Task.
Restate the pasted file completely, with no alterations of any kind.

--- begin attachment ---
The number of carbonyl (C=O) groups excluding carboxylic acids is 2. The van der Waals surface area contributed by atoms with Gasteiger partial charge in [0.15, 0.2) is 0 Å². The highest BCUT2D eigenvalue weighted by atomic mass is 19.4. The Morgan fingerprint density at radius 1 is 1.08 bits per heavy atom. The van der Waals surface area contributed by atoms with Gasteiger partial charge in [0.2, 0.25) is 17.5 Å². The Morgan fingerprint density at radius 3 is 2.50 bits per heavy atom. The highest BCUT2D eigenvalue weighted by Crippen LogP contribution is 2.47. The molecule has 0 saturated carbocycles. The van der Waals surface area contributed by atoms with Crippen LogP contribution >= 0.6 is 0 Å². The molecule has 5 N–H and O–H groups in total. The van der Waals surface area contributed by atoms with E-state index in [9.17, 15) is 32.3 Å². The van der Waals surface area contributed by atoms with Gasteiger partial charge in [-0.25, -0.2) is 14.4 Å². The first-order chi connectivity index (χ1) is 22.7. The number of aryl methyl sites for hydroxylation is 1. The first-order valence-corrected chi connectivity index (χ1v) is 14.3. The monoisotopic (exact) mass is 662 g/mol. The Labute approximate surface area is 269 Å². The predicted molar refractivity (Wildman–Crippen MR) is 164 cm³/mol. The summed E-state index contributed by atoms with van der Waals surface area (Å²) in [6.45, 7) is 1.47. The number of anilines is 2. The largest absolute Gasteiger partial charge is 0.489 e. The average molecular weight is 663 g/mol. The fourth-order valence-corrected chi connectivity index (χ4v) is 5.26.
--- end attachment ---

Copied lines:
The number of carbonyl (C=O) groups excluding carboxylic acids is 2. The van der Waals surface area contributed by atoms with Gasteiger partial charge in [0.15, 0.2) is 0 Å². The highest BCUT2D eigenvalue weighted by atomic mass is 19.4. The Morgan fingerprint density at radius 1 is 1.08 bits per heavy atom. The van der Waals surface area contributed by atoms with Gasteiger partial charge in [0.2, 0.25) is 17.5 Å². The Morgan fingerprint density at radius 3 is 2.50 bits per heavy atom. The highest BCUT2D eigenvalue weighted by Crippen LogP contribution is 2.47. The molecule has 0 saturated carbocycles. The van der Waals surface area contributed by atoms with Crippen LogP contribution >= 0.6 is 0 Å². The molecule has 5 N–H and O–H groups in total. The van der Waals surface area contributed by atoms with E-state index in [9.17, 15) is 32.3 Å². The van der Waals surface area contributed by atoms with Gasteiger partial charge in [-0.25, -0.2) is 14.4 Å². The first-order chi connectivity index (χ1) is 22.7. The number of aryl methyl sites for hydroxylation is 1. The first-order valence-corrected chi connectivity index (χ1v) is 14.3. The monoisotopic (exact) mass is 662 g/mol. The Labute approximate surface area is 269 Å². The predicted molar refractivity (Wildman–Crippen MR) is 164 cm³/mol. The summed E-state index contributed by atoms with van der Waals surface area (Å²) in [6.45, 7) is 1.47. The number of anilines is 2. The largest absolute Gasteiger partial charge is 0.489 e. The average molecular weight is 663 g/mol. The fourth-order valence-corrected chi connectivity index (χ4v) is 5.26.